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Metrics Used to Measure End-User Network Performance

Measuring network performance from the end-user's perspective involves looking at the speeds at which their devices send and receive information.

The consistent performance of your company's network is essential to productivity. And a wireless network monitoring (WNM) solution that assesses its performance from the end-user’s perspective can keep it up and running.

Measuring network performance from this perspective often involves looking at quantifiable data transfer speeds. Slower speeds will be quite noticeable, pointing IT professionals where to troubleshoot the cause of the slowdown. 

Here's a look at some metrics IT teams can use to measure network performance based on users' speeds: 

Look at latency

When dealing with network performance, latency (or delay) measures how long it takes for data to travel between two locations. You'll generally assess latency by defining two destinations and measuring the amount of time the data transfer takes.

In an ideal situation, network latency is as close to zero as possible; the fastest possible data transfer speed is the speed of light. Still, multiple factors, including the rate at which light can move through your fiber-optic cabling and queuing delays in your packet-switched network, can influence speed.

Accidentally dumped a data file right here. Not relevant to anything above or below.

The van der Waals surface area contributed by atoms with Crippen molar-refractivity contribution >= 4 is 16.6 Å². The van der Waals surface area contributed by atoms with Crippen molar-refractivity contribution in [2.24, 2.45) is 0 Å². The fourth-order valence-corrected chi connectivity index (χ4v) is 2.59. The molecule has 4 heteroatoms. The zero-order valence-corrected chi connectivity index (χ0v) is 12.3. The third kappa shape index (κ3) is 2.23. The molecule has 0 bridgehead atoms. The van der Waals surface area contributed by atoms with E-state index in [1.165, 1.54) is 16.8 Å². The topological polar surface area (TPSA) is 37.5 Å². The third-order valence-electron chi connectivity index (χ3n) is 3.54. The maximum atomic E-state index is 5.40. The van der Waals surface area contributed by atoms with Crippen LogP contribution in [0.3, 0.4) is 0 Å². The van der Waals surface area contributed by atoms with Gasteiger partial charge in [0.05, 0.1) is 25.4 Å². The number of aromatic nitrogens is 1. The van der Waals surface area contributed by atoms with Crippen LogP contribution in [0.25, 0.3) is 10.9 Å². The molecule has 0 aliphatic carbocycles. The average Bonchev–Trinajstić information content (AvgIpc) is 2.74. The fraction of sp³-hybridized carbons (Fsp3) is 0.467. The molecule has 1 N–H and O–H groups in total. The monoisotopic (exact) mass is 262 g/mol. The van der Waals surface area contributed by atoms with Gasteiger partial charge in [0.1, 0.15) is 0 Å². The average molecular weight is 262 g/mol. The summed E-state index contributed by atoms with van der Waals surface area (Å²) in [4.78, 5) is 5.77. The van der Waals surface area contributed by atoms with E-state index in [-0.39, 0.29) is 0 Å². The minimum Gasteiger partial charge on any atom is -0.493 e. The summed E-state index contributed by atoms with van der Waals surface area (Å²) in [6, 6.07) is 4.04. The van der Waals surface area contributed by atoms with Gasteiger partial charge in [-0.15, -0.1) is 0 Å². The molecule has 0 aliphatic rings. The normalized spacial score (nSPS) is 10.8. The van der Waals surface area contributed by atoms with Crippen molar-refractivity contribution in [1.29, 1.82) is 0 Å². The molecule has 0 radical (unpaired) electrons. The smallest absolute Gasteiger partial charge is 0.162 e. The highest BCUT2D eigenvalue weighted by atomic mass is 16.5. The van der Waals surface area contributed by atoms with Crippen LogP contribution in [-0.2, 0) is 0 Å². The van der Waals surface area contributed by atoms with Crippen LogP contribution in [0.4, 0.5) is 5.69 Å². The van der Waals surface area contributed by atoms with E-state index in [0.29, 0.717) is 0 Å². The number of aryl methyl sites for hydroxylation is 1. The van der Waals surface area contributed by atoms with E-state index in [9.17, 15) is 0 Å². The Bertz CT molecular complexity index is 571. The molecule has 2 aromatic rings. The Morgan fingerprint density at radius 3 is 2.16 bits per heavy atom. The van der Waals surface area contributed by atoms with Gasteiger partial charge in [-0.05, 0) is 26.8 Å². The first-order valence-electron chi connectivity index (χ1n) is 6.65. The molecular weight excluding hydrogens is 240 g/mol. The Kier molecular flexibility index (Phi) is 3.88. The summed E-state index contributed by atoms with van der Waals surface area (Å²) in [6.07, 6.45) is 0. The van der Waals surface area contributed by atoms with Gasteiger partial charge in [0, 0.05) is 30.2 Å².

Your IT team should keep a close eye on any latency issues your network is experiencing and address them early to ensure end-users have the fastest speeds possible.

Consider packet loss

A network packet is a small segment of formatted data that is part of a larger message carried on a packet-switched network. Each packet contains both user data and control information.

Packet loss measures the number of packets that fail to transmit when sent from one location to another. When this occurs, some information doesn't reach its destination, causing slowdowns. Causes of packet loss include poor router performance, software problems, and network congestion. 

From the end-user's perspective, packet loss can cause streaming interruptions and poor voice call performance. If people within your organization often communicate via video calls, packet loss can cause significant productivity concerns. 

When packet loss occurs, the network will re-transmit the information. However, this leads to even more network congestion, which can slow the end-user's experience even further. IT teams should look at end-users' response times to identify the components causing this issue. 

Problems with throughput

Throughput measures the amount of data or network packets that transfer between a source and its destination. Rather than looking at bottlenecks and slowdowns like latency and packet loss, throughput identifies how much data is moving through the network over a pre-determined period. 

From there, you can compare your throughput to your bandwidth and identify discrepancies between the two. As a rule, your throughput rate should be at least 50% of your bandwidth.

Although throughput and latency sound similar—and they both measure your network's speed—there is a subtle difference. Latency tells you how much the network is slowing, while throughput gives you the actual data transfer rate.